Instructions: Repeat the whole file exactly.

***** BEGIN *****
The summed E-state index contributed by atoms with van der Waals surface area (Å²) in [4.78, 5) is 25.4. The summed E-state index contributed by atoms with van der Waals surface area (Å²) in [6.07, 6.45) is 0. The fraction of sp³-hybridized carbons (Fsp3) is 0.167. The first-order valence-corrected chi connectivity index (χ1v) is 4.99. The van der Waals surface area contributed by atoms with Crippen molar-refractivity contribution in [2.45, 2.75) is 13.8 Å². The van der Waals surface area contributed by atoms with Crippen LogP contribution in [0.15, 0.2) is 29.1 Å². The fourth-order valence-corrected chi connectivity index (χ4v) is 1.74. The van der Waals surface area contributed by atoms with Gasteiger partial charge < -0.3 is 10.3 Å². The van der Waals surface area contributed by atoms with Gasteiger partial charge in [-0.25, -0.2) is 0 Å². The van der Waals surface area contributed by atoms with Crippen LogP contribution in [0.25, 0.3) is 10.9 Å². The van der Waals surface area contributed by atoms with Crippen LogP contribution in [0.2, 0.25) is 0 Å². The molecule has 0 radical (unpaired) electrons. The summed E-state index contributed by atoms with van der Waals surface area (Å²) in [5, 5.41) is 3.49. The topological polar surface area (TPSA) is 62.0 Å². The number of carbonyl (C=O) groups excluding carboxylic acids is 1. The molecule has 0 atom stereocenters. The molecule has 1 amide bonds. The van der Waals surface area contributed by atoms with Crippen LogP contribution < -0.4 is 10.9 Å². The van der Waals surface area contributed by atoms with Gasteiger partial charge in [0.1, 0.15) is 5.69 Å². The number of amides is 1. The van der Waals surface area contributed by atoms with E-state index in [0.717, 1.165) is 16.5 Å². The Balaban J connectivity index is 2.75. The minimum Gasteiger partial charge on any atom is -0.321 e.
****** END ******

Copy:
The summed E-state index contributed by atoms with van der Waals surface area (Å²) in [4.78, 5) is 25.4. The summed E-state index contributed by atoms with van der Waals surface area (Å²) in [6.07, 6.45) is 0. The fraction of sp³-hybridized carbons (Fsp3) is 0.167. The first-order valence-corrected chi connectivity index (χ1v) is 4.99. The van der Waals surface area contributed by atoms with Crippen molar-refractivity contribution in [2.45, 2.75) is 13.8 Å². The van der Waals surface area contributed by atoms with Crippen LogP contribution in [0.15, 0.2) is 29.1 Å². The fourth-order valence-corrected chi connectivity index (χ4v) is 1.74. The van der Waals surface area contributed by atoms with Gasteiger partial charge < -0.3 is 10.3 Å². The van der Waals surface area contributed by atoms with Gasteiger partial charge in [-0.25, -0.2) is 0 Å². The van der Waals surface area contributed by atoms with Crippen LogP contribution in [0.25, 0.3) is 10.9 Å². The van der Waals surface area contributed by atoms with Crippen LogP contribution in [0.2, 0.25) is 0 Å². The molecule has 0 radical (unpaired) electrons. The summed E-state index contributed by atoms with van der Waals surface area (Å²) in [5, 5.41) is 3.49. The topological polar surface area (TPSA) is 62.0 Å². The number of carbonyl (C=O) groups excluding carboxylic acids is 1. The molecule has 0 atom stereocenters. The molecule has 1 amide bonds. The van der Waals surface area contributed by atoms with Crippen LogP contribution < -0.4 is 10.9 Å². The van der Waals surface area contributed by atoms with Gasteiger partial charge in [0.1, 0.15) is 5.69 Å². The number of amides is 1. The van der Waals surface area contributed by atoms with E-state index in [0.717, 1.165) is 16.5 Å². The Balaban J connectivity index is 2.75. The minimum Gasteiger partial charge on any atom is -0.321 e.